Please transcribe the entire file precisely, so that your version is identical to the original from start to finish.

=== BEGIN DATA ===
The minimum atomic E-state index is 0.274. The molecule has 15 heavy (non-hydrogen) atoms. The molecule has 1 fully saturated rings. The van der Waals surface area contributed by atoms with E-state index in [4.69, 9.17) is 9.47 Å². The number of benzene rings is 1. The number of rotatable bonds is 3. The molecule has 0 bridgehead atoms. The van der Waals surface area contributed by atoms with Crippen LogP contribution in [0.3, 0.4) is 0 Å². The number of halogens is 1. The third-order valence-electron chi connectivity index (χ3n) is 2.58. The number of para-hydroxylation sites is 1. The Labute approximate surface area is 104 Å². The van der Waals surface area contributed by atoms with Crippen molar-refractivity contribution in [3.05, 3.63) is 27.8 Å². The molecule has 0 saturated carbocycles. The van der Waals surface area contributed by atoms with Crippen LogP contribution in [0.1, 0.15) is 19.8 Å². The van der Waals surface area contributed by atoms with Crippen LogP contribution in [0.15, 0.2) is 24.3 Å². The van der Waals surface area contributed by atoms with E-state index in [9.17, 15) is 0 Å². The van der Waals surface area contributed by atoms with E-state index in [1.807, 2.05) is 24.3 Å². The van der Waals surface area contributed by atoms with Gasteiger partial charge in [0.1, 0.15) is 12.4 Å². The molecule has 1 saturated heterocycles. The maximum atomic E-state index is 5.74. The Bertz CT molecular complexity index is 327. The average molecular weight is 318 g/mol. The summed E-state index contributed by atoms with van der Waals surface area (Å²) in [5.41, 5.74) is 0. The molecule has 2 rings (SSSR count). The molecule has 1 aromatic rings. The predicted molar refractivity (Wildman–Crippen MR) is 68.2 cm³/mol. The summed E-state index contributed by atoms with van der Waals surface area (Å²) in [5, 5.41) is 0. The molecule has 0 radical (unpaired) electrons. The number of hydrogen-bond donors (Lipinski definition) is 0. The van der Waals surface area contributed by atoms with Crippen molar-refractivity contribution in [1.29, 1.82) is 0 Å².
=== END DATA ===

The minimum atomic E-state index is 0.274. The molecule has 15 heavy (non-hydrogen) atoms. The molecule has 1 fully saturated rings. The van der Waals surface area contributed by atoms with E-state index in [4.69, 9.17) is 9.47 Å². The number of benzene rings is 1. The number of rotatable bonds is 3. The molecule has 0 bridgehead atoms. The van der Waals surface area contributed by atoms with Crippen LogP contribution in [0.3, 0.4) is 0 Å². The number of halogens is 1. The third-order valence-electron chi connectivity index (χ3n) is 2.58. The number of para-hydroxylation sites is 1. The Labute approximate surface area is 104 Å². The van der Waals surface area contributed by atoms with Crippen molar-refractivity contribution in [3.05, 3.63) is 27.8 Å². The molecule has 0 saturated carbocycles. The van der Waals surface area contributed by atoms with Crippen LogP contribution in [0.1, 0.15) is 19.8 Å². The van der Waals surface area contributed by atoms with Crippen LogP contribution in [0.15, 0.2) is 24.3 Å². The van der Waals surface area contributed by atoms with E-state index in [9.17, 15) is 0 Å². The van der Waals surface area contributed by atoms with E-state index in [1.807, 2.05) is 24.3 Å². The van der Waals surface area contributed by atoms with Gasteiger partial charge in [0.1, 0.15) is 12.4 Å². The molecule has 1 saturated heterocycles. The maximum atomic E-state index is 5.74. The Bertz CT molecular complexity index is 327. The average molecular weight is 318 g/mol. The summed E-state index contributed by atoms with van der Waals surface area (Å²) in [5.41, 5.74) is 0. The molecule has 2 rings (SSSR count). The molecule has 1 aromatic rings. The predicted molar refractivity (Wildman–Crippen MR) is 68.2 cm³/mol. The summed E-state index contributed by atoms with van der Waals surface area (Å²) in [5, 5.41) is 0. The molecule has 0 radical (unpaired) electrons. The number of hydrogen-bond donors (Lipinski definition) is 0. The van der Waals surface area contributed by atoms with Crippen molar-refractivity contribution in [1.29, 1.82) is 0 Å².